An offal dish by the first Spanish female war correspondent, Carmen de Burgos. Livers and lungs, whole heads, tripe, tongue, face, feet and tails...offal has always been a fundamental part of traditional Spanish cooking. Now, cooks such as Javi Estévez are updating and renewing traditional recipes to create dishes with complex and refined new flavours.
Blanch the trotters using cold water with salt and a bay leaf. Boil for 10 min. Discard the water and boil the peeled vegetables, bay leaf and salt for about 4 hours.
Once cooked, remove the trotters, debone them, and roll them using plastic wrap. Chill the rolls. Set aside.
Filter the broth, reduce it to about half its original volume, and salt to taste.
Separately, make a blonde caramel sauce with the cinnamon stick and soak in the thickened broth. Boil to thicken. Set aside, keeping it warm.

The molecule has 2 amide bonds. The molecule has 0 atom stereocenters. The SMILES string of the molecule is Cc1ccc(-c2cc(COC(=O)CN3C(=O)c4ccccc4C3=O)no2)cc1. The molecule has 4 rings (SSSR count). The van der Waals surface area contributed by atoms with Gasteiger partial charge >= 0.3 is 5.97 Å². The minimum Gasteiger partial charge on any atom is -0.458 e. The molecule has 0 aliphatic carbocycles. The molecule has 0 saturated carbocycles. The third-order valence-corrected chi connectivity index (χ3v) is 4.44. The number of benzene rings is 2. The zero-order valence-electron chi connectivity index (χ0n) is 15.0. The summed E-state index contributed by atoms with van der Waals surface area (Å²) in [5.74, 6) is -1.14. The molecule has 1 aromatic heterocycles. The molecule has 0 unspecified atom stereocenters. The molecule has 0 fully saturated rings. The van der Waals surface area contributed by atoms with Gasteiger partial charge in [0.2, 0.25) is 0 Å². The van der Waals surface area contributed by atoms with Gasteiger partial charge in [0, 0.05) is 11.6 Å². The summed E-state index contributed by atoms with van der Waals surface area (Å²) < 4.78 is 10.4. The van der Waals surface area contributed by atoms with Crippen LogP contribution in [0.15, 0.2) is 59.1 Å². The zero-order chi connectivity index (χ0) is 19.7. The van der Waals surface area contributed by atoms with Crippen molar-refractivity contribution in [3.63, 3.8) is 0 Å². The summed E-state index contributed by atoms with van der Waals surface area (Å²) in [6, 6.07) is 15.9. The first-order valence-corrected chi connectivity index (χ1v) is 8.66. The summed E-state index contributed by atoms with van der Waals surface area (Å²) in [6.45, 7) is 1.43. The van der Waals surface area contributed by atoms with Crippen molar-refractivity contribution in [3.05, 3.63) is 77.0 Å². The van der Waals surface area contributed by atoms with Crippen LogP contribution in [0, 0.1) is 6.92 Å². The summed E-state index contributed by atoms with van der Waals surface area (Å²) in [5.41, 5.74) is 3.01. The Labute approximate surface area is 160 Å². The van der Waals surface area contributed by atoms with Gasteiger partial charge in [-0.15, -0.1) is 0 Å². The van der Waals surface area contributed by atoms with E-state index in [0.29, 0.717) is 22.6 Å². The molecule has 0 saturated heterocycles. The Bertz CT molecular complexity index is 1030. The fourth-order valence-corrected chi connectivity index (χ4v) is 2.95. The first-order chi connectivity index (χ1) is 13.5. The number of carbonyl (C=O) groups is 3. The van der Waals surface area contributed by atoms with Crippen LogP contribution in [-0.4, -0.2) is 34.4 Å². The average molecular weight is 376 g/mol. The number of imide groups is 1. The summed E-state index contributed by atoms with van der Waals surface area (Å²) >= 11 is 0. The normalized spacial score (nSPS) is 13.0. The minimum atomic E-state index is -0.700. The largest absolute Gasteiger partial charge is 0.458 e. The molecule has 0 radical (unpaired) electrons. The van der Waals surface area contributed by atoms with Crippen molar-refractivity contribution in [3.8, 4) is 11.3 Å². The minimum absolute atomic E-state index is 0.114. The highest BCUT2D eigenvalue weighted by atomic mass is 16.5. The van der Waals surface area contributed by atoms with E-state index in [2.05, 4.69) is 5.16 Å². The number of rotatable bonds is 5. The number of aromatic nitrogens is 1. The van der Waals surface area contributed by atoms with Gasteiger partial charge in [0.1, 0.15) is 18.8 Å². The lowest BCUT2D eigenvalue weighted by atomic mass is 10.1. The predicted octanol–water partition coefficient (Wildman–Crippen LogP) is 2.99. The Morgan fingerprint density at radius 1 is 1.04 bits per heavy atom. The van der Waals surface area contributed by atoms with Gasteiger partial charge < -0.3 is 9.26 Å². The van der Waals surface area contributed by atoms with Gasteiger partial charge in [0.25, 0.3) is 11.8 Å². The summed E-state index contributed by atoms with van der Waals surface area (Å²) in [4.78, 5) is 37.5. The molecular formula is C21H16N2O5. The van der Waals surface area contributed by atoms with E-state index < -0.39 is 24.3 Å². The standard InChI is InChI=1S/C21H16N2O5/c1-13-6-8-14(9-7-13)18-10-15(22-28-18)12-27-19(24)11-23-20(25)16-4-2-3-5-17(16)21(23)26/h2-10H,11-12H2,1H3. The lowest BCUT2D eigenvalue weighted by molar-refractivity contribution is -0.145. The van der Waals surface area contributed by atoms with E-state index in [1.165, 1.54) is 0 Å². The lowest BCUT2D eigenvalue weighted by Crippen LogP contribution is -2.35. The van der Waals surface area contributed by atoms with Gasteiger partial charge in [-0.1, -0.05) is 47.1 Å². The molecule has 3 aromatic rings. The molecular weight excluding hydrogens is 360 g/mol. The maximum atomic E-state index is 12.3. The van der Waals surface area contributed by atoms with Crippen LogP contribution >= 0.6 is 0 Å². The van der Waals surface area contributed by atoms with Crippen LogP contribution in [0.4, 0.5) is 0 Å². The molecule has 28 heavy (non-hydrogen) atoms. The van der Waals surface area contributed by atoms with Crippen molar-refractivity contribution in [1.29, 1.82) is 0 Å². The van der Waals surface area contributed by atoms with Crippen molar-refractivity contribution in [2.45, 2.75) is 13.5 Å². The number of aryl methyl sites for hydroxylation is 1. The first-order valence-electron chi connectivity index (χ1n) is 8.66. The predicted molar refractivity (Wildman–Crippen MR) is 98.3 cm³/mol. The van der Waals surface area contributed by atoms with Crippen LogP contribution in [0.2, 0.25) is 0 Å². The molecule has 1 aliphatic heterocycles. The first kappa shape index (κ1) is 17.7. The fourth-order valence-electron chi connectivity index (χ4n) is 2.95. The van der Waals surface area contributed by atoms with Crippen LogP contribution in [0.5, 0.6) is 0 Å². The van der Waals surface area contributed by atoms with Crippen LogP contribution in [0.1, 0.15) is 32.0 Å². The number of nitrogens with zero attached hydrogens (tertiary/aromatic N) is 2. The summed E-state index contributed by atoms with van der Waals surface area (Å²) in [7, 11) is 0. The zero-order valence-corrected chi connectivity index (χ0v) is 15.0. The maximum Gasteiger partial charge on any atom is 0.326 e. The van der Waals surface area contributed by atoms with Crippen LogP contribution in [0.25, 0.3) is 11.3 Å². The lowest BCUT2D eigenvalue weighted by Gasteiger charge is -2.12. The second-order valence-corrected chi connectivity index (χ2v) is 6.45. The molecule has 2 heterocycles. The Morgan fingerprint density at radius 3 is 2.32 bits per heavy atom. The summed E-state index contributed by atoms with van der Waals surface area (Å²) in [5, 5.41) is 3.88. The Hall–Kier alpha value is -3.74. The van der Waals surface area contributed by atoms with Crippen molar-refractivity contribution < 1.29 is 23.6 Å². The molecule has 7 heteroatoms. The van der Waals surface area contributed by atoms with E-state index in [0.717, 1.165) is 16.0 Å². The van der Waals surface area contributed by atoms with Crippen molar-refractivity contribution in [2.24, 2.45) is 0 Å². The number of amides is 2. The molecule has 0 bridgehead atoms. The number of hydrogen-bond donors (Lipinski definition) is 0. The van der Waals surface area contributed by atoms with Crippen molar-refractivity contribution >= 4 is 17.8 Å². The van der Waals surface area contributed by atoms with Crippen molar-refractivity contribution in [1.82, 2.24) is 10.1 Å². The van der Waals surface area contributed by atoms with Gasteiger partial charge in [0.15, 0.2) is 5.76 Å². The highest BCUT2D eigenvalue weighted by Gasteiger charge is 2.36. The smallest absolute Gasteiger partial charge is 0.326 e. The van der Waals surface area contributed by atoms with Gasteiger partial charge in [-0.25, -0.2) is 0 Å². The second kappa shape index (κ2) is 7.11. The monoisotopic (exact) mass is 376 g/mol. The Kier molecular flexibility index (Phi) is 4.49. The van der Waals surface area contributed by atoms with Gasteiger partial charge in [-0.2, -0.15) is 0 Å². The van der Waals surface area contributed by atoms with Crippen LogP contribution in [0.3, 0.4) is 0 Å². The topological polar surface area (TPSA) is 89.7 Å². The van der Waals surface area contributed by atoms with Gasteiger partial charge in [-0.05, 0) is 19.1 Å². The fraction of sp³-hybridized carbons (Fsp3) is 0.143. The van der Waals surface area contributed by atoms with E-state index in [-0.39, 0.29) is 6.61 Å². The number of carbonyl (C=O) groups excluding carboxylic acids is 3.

Peel the crayfish and set aside.
Remove the plastic wrap from the rolled-up trotters and cut them into thin slices to make a carpaccio.
When it's time to eat, place the carpaccio in a deep dish, add the cinnamon sauce and the crayfish and garnish with baby radish leaves and a little extra virgin olive oil.
The author of La cocina moderna, Carmen de Burgos, was a 19th-century intellectual who helped establish feminism in Spain. In her columns, novels and essays she discussed education, divorce and the importance of voting for women. She was a cook but also a teacher, writer, journalist and activist. Above all she is a great source of inspiration for the 21st century.See the book